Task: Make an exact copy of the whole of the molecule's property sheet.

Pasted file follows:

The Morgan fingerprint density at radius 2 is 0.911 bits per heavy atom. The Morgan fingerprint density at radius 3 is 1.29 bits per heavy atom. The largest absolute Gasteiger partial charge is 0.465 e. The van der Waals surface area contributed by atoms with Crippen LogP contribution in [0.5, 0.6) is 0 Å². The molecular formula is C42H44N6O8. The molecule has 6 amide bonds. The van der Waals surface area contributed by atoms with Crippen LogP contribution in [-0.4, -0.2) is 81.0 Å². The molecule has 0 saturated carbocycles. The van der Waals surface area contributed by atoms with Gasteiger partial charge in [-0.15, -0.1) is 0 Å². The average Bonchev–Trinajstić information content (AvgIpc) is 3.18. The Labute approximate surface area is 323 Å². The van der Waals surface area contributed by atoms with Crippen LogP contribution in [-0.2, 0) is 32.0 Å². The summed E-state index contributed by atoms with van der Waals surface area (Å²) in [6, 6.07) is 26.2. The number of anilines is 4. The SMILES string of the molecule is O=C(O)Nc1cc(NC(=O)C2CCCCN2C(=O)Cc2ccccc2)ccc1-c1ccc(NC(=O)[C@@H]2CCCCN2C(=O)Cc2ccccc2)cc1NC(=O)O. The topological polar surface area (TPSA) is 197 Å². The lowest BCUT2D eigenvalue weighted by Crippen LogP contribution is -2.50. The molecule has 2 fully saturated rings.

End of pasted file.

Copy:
The Morgan fingerprint density at radius 2 is 0.911 bits per heavy atom. The Morgan fingerprint density at radius 3 is 1.29 bits per heavy atom. The largest absolute Gasteiger partial charge is 0.465 e. The van der Waals surface area contributed by atoms with Crippen LogP contribution in [0.5, 0.6) is 0 Å². The molecular formula is C42H44N6O8. The molecule has 6 amide bonds. The van der Waals surface area contributed by atoms with Crippen LogP contribution in [-0.4, -0.2) is 81.0 Å². The molecule has 0 saturated carbocycles. The van der Waals surface area contributed by atoms with Gasteiger partial charge in [-0.15, -0.1) is 0 Å². The average Bonchev–Trinajstić information content (AvgIpc) is 3.18. The Labute approximate surface area is 323 Å². The van der Waals surface area contributed by atoms with Crippen LogP contribution in [-0.2, 0) is 32.0 Å². The summed E-state index contributed by atoms with van der Waals surface area (Å²) in [6, 6.07) is 26.2. The number of anilines is 4. The SMILES string of the molecule is O=C(O)Nc1cc(NC(=O)C2CCCCN2C(=O)Cc2ccccc2)ccc1-c1ccc(NC(=O)[C@@H]2CCCCN2C(=O)Cc2ccccc2)cc1NC(=O)O. The topological polar surface area (TPSA) is 197 Å². The lowest BCUT2D eigenvalue weighted by Crippen LogP contribution is -2.50. The molecule has 2 fully saturated rings.